Backprojected confocal pinhole calculator
A pinhole is a small hole used in Confocal Microscopes at the detection side of the lenses to get rid of out-of-focus light, thus allowing to record real 3D images.
The Huygens Deconvolution algorithms do not use the size of the physical pinhole, but the size of the pinhole Back Projected on the sample (expressed as a radius in nanometers).
Backprojected means as it appears imaged on the specimen plane: the physical pinhole size is divided by the total magnification of the detection system.
That's all! The backprojected radius is the real radius divided by the total magnification.
In contrast to the Airy disc size, the backprojected pinhole size is independent of the wavelength being used. Acquisition software using an Airy disk value to set the pinhole size are often not really taking an experimental wavelength into consideration due to difficulties in determining which wavelength to use in computing the Airy disk size. Instead they use a fixed value, independent of the actual optical conditions.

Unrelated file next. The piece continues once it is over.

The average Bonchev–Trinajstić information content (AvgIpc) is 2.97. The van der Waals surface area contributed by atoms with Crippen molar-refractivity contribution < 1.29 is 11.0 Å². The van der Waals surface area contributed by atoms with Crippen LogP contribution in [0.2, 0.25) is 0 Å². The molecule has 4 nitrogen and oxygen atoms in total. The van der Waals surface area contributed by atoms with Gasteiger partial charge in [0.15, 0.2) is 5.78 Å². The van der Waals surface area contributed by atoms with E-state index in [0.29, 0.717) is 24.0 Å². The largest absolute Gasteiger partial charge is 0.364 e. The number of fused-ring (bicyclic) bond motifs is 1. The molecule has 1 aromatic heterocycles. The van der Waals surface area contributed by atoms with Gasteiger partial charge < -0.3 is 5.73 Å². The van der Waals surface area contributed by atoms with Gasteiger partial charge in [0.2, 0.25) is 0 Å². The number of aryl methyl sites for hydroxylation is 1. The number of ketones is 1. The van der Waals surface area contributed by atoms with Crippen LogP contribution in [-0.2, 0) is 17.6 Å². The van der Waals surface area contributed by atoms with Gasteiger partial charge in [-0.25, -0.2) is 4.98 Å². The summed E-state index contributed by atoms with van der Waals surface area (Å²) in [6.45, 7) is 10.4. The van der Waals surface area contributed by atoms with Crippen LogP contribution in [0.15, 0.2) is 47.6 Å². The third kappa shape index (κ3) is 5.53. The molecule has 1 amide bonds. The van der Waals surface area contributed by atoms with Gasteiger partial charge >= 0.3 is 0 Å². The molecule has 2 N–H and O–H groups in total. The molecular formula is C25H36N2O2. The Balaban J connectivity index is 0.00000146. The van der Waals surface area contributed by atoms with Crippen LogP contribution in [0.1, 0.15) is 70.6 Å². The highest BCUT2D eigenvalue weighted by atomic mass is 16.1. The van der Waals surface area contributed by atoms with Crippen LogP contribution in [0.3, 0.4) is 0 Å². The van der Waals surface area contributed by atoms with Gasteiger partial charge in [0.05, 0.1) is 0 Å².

(Using the backprojected pinhole radius establishes an uniform reference and avoids all kind of complexities concerning the imaging setup of the different microscope models. From the point of view of the PSF what matters is the image of the pinhole on the sample, not how this projection is technically achieved).
Why do we offer an online calculator? See some difficulties calculating the pinhole that we try to overcome with it.
The following forms will assist you in calculating the (circular-equivalent) backprojected pinhole radius expressed in nanometers, that you can directly use when Doing Deconvolution with the Huygens Software.
If you do not find your microscope model listed here, you can always contribute to improve this calculator by clicking in Report Other Microscope and sending us the necessary parameters.
Please begin by selecting your microscope model.
For the Olympus DSU (slit scanner) calculator see DiskScanningUnit
- TE2000-E with the C1 scanning head
- Ti-E Perfect Focus A1R Confocal System__Also known as Nikon A1 Plus
Yokogawa CSU heads (spinning disk)
Is your microscope not listed and do you want it to be included here? Please read Report Other Microscope.